Appendix 1:   The list of mosques surveyed in the study

No

Name of mosque

Location

Year built

Architectural styles

Architectural influence

1.

Tengkera Mosque

Malacca

1728

Vernacular

Regional

2.

Kampung Hulu Melaka Mosque

Malacca

1728

Vernacular

Regional

3.

Kampung Laut Mosque

Nilam Puri, Kelantan

1730’s

Vernacular

Traditional

4.

Kampung Keling Mosque

Malacca

1748

Vernacular

Regional

5.

Abidin Mosque

Kuala Terengganu

1808

Colonial

Moorish influence (classical features)

6.

Acheen Street Mosque

Georgetown, Penang

1808

Colonial

Moorish influence (classical features)

7.

Langgar Mosque

Kota Bharu,

Kelantan

1871

Vernacular

Traditional

8.

Sultan Abu Bakar Mosque

Johor Bahru,

Johor

1892

Colonial

Moorish influence (classical features)

9.

Jamek Mosque

Ipoh, Perak

1898

Colonial

Moorish influence (classical features)

10.

Indian Mosque

Ipoh, Perak

1908

Colonial

Moorish influence (classical features)

11.

Jamek Mosque

Kuala Lumpur

1909

Colonial

Moorish influence (classical features)

12.

Syed Alwi Mosque

Kangar, Perlis

1910

Colonial

Moorish influence (classical features)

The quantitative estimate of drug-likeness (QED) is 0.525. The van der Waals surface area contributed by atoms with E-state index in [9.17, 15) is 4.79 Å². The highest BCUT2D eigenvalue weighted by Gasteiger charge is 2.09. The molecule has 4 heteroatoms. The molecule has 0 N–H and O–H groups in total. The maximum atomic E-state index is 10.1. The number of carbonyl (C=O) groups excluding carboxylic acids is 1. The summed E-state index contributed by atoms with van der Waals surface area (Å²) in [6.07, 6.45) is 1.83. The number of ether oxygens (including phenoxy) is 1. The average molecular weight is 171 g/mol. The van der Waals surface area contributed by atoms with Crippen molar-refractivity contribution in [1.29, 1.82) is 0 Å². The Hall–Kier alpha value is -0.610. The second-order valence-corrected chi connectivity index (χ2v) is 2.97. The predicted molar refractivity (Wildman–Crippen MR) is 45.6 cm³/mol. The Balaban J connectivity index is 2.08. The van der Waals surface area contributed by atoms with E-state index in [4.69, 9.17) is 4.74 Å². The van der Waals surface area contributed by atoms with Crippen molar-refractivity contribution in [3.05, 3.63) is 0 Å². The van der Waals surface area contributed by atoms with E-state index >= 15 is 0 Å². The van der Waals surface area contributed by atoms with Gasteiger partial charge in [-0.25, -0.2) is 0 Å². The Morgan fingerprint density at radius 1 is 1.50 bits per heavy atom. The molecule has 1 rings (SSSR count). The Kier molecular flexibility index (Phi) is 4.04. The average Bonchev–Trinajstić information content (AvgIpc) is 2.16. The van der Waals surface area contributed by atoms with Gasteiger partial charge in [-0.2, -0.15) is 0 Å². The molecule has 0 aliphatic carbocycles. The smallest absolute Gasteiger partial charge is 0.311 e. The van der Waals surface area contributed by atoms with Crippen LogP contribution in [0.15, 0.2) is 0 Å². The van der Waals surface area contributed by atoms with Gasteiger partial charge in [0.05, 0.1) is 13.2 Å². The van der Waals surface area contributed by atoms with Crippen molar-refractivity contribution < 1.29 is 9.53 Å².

13.

Zahir Mosque

Alor Setar,

Kedah

1912

Colonial

Moorish influence (classical features)

14.

Ubudiah Mosque

Kuala Kangsar,

Perak

1912

Colonial

Moorish influence (classical features)

15.

Paloh Mosque

Ipoh, Perak

1912

Vernacular

Traditional

16.

Kapitan Keling Mosque

Georgetown,

Penang

1916

Colonial

Moorish influence (classical features)

17.

Al-Muhammadi Mosque

Kota Bharu,

Kelantan

1922

Colonial

Moorish influence (classical features)

18.

Kampung Raja Mosque

Seremban,

N. Sembilan

1924

Vernacular

Traditional

19.

Jamek Mosque

Muar, Johor

1925

Colonial

Moorish influence (classical features)

20.

Alauddin Mosque

Kelang,

Selangor

1925

Colonial

Moorish influence (classical features)

21.

Old Mosque of Kampung

Tinggi

Bagan Serai,

Perak

1929

Vernacular

Regional

22.

Tanjung Keling Mosque

Malacca

1930

Vernacular

Regional

23.

Sultan Sulaiman Mosque

Kelang,

Selangor

1932

Colonial

Art-Deco influence

24.

Jamek Mosque

Pontian, Johor

1938

Colonial

Art-Deco influence

25.

Sultan Ahmad I Mosque

Kuantan, Pahang

1964

Modern

Modern structures

26.

National Mosque

Kuala Lumpur

1965

Modern

Modern structures

27.

State Mosque

Seremban,

N. Sembilan

1967

Modern

Modern structures

28.

State Mosque

Kangar, Perlis

1972

Modern

Modern structures

29.

Sultan Idris Shah II

Mosque

Ipoh, Perak

1978

Modern

Modern structures

30.

State Mosque

Penang

1980

Modern

Modern structures

31.

Al-Malik Khalid Mosque

USM, Penang

1982

Modern

Islamic influence

32.

Sultan Abdul Aziz Mosque

Shah Alam,

Selangor

1989

Modern

Islamic influence

33.

Ibai Mosque of Kampung

Cendering

Kuala Terengganu

1994

Modern

Islamic influence

34.

KLCC Mosque

Kuala Lumpur

1998

Modern

Modern Structures